The best diesel cars

If you're in the market for an SUV, an executive saloon or something for towing, diesel cars still make a lot of financial sense. Here we count down our favourites...

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by
Steve Huntingford
Updated08 August 2022

Best diesel cars 2022

Diesel has received a lot of bad press in recent years, and while it's true that diesel engines – especially older ones – can be more polluting than petrols, a diesel-powered car still makes a great deal of sense for drivers who cover lots of miles.

Indeed, despite the negative headlines, our independent tests have shown that the latest diesel engines can at least match their petrol counterparts for cleanliness. And, in larger cars, the strong low-down pulling power of a diesel engine usually makes it preferable to a higher revving petrol.

Here, we've rounded up our favourite diesel-powered cars, leading with the best diesel car on sale: the Range Rover Evoque. In each case, you can find out more about it or see how much our New Car Buying service could save you by clicking on the relevant link.

Reliability
Safety
Costs
Quality
Performance

Strengths

  • Great driving position
  • Well-equipped
  • Slow depreciation

Weaknesses

  • Limited boot space
  • So-so fuel economy and emissions
  • Land Rover’s reliability record

The Range Rover Evoque is one of the most stylish SUVs you can buy, and there's plenty of substance to back up those eye-catching looks. It's well equipped, gives you a great driving position and hold its value brilliantly. Go for our recommended D200 diesel and you'll enjoy smooth acceleration as well as enough punch to execute swift overtakes. If you're in the market for a diesel-engined car, it's the model we recommend the most.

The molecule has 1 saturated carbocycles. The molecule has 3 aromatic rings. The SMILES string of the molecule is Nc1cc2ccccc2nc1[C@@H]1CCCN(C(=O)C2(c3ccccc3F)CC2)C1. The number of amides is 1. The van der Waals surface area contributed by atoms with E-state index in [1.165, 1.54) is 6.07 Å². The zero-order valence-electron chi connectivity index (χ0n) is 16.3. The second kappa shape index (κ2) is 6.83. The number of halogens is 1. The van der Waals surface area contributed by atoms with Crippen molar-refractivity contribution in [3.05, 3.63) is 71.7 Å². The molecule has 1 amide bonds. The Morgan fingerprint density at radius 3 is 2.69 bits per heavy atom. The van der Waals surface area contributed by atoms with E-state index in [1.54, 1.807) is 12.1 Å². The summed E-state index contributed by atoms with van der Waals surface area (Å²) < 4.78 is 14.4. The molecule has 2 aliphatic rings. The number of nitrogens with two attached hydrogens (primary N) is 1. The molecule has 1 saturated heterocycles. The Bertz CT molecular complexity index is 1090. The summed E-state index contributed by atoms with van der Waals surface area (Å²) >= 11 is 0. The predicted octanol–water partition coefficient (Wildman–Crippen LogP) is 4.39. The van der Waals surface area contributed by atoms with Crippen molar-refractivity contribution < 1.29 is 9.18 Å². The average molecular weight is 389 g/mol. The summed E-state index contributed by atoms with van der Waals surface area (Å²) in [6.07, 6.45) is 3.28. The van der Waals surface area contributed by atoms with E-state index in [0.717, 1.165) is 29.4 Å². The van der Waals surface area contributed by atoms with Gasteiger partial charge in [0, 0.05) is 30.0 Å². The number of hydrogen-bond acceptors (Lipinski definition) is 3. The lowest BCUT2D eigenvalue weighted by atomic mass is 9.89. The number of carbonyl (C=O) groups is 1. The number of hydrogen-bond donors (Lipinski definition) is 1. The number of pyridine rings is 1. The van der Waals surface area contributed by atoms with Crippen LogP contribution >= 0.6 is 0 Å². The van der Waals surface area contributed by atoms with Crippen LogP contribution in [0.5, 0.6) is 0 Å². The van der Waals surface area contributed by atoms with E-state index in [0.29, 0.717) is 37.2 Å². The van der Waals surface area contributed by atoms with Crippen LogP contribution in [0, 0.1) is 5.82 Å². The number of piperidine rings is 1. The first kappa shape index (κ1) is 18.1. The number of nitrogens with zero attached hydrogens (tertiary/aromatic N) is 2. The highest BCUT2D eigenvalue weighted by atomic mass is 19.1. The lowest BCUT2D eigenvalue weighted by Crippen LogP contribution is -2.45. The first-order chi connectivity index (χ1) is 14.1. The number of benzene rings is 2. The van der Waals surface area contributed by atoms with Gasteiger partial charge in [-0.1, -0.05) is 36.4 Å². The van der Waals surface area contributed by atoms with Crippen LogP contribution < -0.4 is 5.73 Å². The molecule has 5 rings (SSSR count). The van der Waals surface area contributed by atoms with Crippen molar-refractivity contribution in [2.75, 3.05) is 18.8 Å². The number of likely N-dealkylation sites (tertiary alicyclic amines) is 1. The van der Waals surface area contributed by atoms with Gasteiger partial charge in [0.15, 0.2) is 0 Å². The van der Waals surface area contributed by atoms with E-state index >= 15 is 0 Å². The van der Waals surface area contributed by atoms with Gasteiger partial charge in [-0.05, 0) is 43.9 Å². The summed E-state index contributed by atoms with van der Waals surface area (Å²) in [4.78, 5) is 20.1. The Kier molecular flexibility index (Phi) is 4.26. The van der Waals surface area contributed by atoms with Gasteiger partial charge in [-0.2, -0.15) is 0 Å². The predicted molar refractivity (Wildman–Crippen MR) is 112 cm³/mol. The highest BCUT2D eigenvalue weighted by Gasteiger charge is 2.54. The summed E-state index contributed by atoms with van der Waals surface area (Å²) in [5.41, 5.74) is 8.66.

Read our Range Rover Evoque review

Our pick: 330e 22.3 kWh M Sport 4dr Step Auto

0-62mph: 5.9 sec
MPG/range: 353.1mpg
CO2 emissions: 19g/km
Seats: 5
Boot: 375 litres
Reliability
Safety
Costs
Quality
Performance

Strengths

  • Brilliant fun to drive
  • Class-leading infotainment system
  • Great range of engines

Weaknesses

  • Ride is rather firm – particularly in M Sport versions
  • Not as well finished inside as an Audi A4
  • Voice command or fiddly touchscreen only way to adjust climate control

Picture the typical company car in your head, and the chances are that you're thinking of a BMW 3 Series. This stylish yet practical executive saloon is as synonymous with the executive car class as jam is with bread, and the good news is that it's the best car of its kind. The entry-level 148bhp 318d diesel engine has enough pull for most situations, but we'd recommend increasing your budget to get the 187bhp 320d if you can afford to, since you'll appreciate its extra punch.

Read our BMW 3 Series review

Driving
Interior
Practicality
Buying & Owning

Strengths

  • Hugely spacious boot and interior
  • Minimal wind noise
  • Well priced, and hybrid makes a cheap company car

Weaknesses

  • Hybrid isn’t as practical as other versions
  • Interior quality disappoints in places
  • Some estates are more fun to drive

The Skoda Superb Estate is the best car of its kind, offering more space than any family could reasonably want, along with the comfort and mile-munching ability to make even long journeys seem like a walk in the park. The 148bhp 2.0-litre diesel engine is our pick of the Superb range, because it offers the kind of low-down grunt that will be especially useful if you plan on towing or regularly carrying heavy loads.